After every thrift-store trip where he’s been allowed to pick out a new (to him) toy, Deaglan asks me, several times in the following hours, if I think he’s made a good choice.
Of course I always tell him that yes he did indeed make a great choice, and this always seems to mean something to him; I see it in the way his head sort of tilts, a faraway satisfied look on his face.
How can I say otherwise after watching him deliberate over which thing to choose?
There’s usually one wall filled with bags of small toys – grab-bags if you will, odds and ends you can partially make out but don’t know the full contents of which until after you’ve paid and are sitting on the living room floor with ample room to spread out.
Sometimes one of these catches his attention – once an assortment of green army men, just like the ones from Toy Story, a few Hot Wheels and a yo-yo – and he asks me if he should get it as his “pick”. I remind him of the other wall, shelves lined with Monster trucks, cars, games and puzzles. Often he does his best to make the case for two toys because in his opinion one is absolutely necessary to the other. And once in a while I find myself indulging him, against my better judgement – that voice in my head warning me that I’m spoiling him – because it’s worth it to see his delight.
For the next few days the new toy is his constant companion. He keeps it within reach when eating or going to the bathroom, and at the end of the night I usually have to pry it out of his sleepy grip, place it on the night table beside him so that it’s the first thing he sees upon waking when he'll again appraise it, ask me a few more times if I feel he's made a good decision choosing it.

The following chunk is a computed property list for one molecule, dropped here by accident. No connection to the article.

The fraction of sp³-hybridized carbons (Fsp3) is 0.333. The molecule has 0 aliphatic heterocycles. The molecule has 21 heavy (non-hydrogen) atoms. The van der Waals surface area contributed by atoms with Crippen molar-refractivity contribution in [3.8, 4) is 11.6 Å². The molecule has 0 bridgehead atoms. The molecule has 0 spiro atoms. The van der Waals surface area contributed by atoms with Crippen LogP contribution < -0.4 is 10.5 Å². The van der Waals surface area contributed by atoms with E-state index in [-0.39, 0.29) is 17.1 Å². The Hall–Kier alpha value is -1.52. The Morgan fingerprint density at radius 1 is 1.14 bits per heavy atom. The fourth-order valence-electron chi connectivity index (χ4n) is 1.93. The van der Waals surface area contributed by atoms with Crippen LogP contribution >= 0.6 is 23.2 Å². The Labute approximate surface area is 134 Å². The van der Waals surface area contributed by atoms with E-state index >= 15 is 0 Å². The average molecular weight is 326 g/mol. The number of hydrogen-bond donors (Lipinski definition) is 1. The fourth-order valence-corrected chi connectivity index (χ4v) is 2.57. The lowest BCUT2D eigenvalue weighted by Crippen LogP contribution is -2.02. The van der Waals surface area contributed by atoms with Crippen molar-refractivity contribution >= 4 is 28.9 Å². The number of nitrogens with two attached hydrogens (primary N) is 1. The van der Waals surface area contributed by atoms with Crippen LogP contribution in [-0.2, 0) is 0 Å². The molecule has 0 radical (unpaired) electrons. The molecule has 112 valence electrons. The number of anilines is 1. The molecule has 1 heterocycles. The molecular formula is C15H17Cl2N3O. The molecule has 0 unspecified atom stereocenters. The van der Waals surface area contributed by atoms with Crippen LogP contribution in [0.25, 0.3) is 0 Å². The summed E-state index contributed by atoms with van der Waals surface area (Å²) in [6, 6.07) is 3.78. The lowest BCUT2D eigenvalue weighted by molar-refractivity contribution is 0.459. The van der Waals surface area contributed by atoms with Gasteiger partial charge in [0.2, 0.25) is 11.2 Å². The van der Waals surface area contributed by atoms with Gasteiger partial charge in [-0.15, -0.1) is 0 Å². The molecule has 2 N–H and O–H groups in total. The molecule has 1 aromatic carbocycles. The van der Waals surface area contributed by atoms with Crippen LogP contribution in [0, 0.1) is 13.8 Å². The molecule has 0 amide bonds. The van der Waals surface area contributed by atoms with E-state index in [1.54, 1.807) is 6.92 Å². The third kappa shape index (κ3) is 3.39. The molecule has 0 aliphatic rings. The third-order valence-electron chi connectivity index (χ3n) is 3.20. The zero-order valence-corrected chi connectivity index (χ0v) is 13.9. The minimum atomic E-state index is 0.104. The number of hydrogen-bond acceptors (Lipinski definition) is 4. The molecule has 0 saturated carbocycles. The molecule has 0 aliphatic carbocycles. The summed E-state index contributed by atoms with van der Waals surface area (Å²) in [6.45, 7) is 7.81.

I've been thinking so much about this notion of authentication, how we all need to feel like we’re on the right track, doing the right thing. How nice it is when someone reaches over squeezes our shoulders and says, “Hey, you’re doing a good job.”
We forgot to take pictures of Deaglan on his first day back to school. I was going to take them on the second day and pretend it was the first day figuring he would never know when he looked back, but I forgot to take those too. I didn’t take them the next day or the one after that. I was going to take them tomorrow morning and call it a day. But I just remembered it’s a PD day.
On those thrift-store toy days Naveen could care less what I think of his choice. He always picks the same thing. If they don't have one, he finds something that resembles it. In the past year we've owned seven toy vacuums and four odd looking plastic contraptions that you push around. I'm hopeful that this just means he'll be obsessive about keeping our floors tidy.
Mostly I'm wrong about these things though.
Pictures we did remember to take. We went to the beach one last time this past weekend and finally rode the train in Port Stanley.